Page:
The State of League of Legends eSports in Australia

There’s been a lot of discussion recently about eSports in Australia and with the imminent release of our very own ‘Oceanic LoL Server’, the excitement has been BUILDING UP. [source: Oceanic Server Confirmed (on Saint’s Stream!?)]

Why’s Australia been so slow to jump on the LoL eSports train? What’s holding Australia back from competing internationally? Is it our practice schedule or is it our skill?

Will Australia ever be able to compete with the best in the world? I’m ‘UberGiantsBro’ and this will be my take on League of Legends eSports in Australia in particular, where we are and where we may be headed.

For those who may not know me firstly, here’s a short intro about myself. I’ve been playing LoL for around 2.5 years, usual story, played the game for a while then started playing in some competitions with my bros and some friends. You may have seen myself or LittleUberGiant around on some of the pro streams, we’ve been in the top percentage on the NA server for a good year or so I would say. You may not have seen UberGiant around as he is plat something (funny story, he used to be 900 elo before they changed the elo system).

We play with approximately 200 ping (now 220-250 due to ISP changes) and LittleUber and I have both learned to play with it and compete with the top players in NA. I made a video discussing my ping and How 200 Ping Made Me A Better Player. Feel free to check it out, I talk about some of the challenges I’ve faced with 200 ping and I mention a simple step by step plan to apply this concept to your own game to improve.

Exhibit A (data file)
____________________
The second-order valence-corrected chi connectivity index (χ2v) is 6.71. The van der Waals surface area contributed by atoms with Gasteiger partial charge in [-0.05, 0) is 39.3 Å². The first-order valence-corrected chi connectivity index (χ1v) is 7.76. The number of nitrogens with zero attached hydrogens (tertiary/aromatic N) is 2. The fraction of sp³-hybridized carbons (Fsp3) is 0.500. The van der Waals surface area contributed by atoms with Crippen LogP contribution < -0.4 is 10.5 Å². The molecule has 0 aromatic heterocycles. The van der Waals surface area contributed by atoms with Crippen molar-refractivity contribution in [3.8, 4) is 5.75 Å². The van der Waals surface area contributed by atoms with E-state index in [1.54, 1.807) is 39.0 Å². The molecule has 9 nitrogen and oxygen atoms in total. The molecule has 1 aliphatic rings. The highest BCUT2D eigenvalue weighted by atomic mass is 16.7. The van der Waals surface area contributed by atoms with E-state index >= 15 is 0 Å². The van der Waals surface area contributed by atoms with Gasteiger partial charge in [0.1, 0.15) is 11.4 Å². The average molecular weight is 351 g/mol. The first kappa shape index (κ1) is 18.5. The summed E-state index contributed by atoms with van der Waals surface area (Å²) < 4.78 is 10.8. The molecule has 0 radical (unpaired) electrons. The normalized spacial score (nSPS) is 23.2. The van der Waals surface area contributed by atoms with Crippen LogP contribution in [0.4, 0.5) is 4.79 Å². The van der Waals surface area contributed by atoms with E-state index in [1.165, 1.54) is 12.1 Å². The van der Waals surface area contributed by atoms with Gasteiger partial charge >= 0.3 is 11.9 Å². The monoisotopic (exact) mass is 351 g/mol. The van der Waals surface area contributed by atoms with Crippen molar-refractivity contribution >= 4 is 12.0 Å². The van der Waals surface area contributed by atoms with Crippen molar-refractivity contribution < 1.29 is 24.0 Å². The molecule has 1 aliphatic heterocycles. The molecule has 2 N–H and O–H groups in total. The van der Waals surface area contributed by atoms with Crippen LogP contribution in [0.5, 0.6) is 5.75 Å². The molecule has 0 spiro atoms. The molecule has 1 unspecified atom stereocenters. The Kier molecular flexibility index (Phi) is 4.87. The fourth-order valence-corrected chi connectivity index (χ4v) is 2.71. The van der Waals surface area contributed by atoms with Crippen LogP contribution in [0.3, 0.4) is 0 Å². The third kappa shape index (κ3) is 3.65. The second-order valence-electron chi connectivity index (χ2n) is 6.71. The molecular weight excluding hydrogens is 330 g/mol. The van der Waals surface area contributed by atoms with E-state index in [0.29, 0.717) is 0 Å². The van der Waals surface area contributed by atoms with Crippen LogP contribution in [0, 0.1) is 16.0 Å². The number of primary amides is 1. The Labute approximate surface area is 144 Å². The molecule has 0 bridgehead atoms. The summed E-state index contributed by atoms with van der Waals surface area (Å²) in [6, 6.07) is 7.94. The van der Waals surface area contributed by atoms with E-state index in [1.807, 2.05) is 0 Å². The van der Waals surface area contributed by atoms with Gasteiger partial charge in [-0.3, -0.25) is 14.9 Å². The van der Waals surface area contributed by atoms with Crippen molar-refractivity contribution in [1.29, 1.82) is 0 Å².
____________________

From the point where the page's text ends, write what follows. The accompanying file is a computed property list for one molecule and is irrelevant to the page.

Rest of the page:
PastryTime and TheOddone

PastryTime with TheOddone on his vacation in Australia.

And also, I remember when a certain TSM member came to Australia…. See what TheOddOne thought of his experience of Playing LoL in Australia. I remember watching him drop more than 100 elo on his stream in the week that he was here, fun times!

To say I am looking forward to a green ping is an understatement, but setting ping and the incoming Australian server aside for a minute, let’s take a look at the Aus scene and where we are at. Currently iM (Team Immunity) reign supreme, they still hold the rest of the competition down in their vice-like grip as they have for the last year and a bit (although the gap is slowly being bridged).